In defence of public sculpture
Whenever a writer, an artist, an architect or any practitioner of the arts places his or her work in the public domain there will always be those who like it and those who don’t. This can result in controversy. If artists were to respond to every criticism they would never create anything.
In all fields of life there is so much more beyond our own experience. It is the artist’s job to show the way by courageously exploring the new. In my view, liking an artwork is not really what matters. It’s more a question of how art challenges us or finds a way to speak to us, to open up a new awareness.
I remember a public sculpture by Ron Robertson Swan designed for the Town Square in central Melbourne. The sculpture, accepted by the Council, was vilified by then City of Melbourne Mayor who, using art as a political football, renamed it the ‘yellow peril’ from ‘the vault’. This new ‘title’ stuck and shaped the general public’s response to the art work. Is there, I wonder, a role for our leaders to guide citizens into an understanding of new artworks?
All this says less about the quality of art and more about people who stoke the flames of artificially created controversies. They have not done the work, have not taken the risks, their lives and livelihood are not bound up at every moment with what they are making, who have given thought to the medium or the method. Artists take risks by exposing their ideas in the public realm. At every moment their lives are bound up with whatever they are making, with exploring new boundaries.
Many years ago I designed a work for Swanston Street Melbourne- a shard of architecture emerging out of the pavement- may hated the idea, thought it was inappropriate and expressed these sentiments even before the work was installed. However, I persevered and the council saw its merit even if not many amongst the populace did. In time, the work was installed and has since grown to become one of Melbourne’s icons plus a well loved sculpture.
Over the years the sculpture has gained popularity and received awards locally and internationally: a Melbourne newspaper poll voted it the most popular sculpture in town. Recently it was included in an internet survey of the top 25 creative sculptures around the world. The prestigious magazine ‘Architectural Digest’ included ‘Architectural Fragment’ as one amongst eleven of the most fascinating sculptures in the world.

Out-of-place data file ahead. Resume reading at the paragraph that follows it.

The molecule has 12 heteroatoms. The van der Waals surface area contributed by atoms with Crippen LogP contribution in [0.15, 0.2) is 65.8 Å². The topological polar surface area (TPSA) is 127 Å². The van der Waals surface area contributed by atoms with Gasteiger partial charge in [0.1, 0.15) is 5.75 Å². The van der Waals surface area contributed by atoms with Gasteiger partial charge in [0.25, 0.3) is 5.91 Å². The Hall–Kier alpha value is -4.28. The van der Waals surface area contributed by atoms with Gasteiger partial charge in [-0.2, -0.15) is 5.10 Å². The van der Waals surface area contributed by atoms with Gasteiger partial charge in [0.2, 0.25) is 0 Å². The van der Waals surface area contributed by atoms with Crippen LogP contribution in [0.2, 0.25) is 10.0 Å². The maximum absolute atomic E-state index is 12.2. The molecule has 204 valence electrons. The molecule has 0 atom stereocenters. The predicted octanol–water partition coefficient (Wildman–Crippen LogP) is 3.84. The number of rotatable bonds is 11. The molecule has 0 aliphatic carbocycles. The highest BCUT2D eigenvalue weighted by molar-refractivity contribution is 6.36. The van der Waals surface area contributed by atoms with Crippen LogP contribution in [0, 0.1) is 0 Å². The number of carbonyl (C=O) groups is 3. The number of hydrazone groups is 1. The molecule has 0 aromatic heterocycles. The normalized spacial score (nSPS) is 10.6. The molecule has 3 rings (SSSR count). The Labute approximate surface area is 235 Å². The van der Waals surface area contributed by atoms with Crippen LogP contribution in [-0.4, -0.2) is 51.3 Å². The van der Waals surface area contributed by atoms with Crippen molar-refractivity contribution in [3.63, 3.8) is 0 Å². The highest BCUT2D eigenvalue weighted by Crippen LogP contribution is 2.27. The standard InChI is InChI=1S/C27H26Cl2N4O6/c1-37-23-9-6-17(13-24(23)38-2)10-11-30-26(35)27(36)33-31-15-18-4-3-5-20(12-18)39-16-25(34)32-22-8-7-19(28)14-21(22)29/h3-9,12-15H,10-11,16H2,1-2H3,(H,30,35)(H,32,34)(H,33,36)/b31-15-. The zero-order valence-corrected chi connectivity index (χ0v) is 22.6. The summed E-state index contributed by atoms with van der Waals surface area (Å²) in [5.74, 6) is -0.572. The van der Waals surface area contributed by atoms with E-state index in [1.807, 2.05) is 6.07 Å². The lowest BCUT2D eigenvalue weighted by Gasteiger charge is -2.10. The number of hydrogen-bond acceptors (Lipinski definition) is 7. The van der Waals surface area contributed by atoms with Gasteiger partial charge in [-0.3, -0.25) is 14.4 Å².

I remember the hullabaloo created by citizens of Melbourne when plans for that huge sculpture, which is Federation Square, were made public. Since then it has become one of the most loved and popular meeting places in the land. The new and change are always challenging. But without change and the new we would still be in the dark ages.
There were similar controversies surrounding the Sydney opera house, another iconic blend of architecture and sculpture that now, along with Uluru, is the image representing Australia to many around world.
Arts advisory panels exist all around the world promoting creative endeavours within their communities, connecting past, present and future, opening our eyes to things we may not see, unlocking rooms that may be closed within us, helping to make meaning of our lives and, in the words of Anne Michaels ‘to find a way to make beauty necessary and a way to make necessity beautiful’.
I will leave you with the following thought. During the Second World War, Winston Churchill’s finance minister said Britain should cut arts funding to support the war effort. Churchill’s response: “Then what are we fighting for?”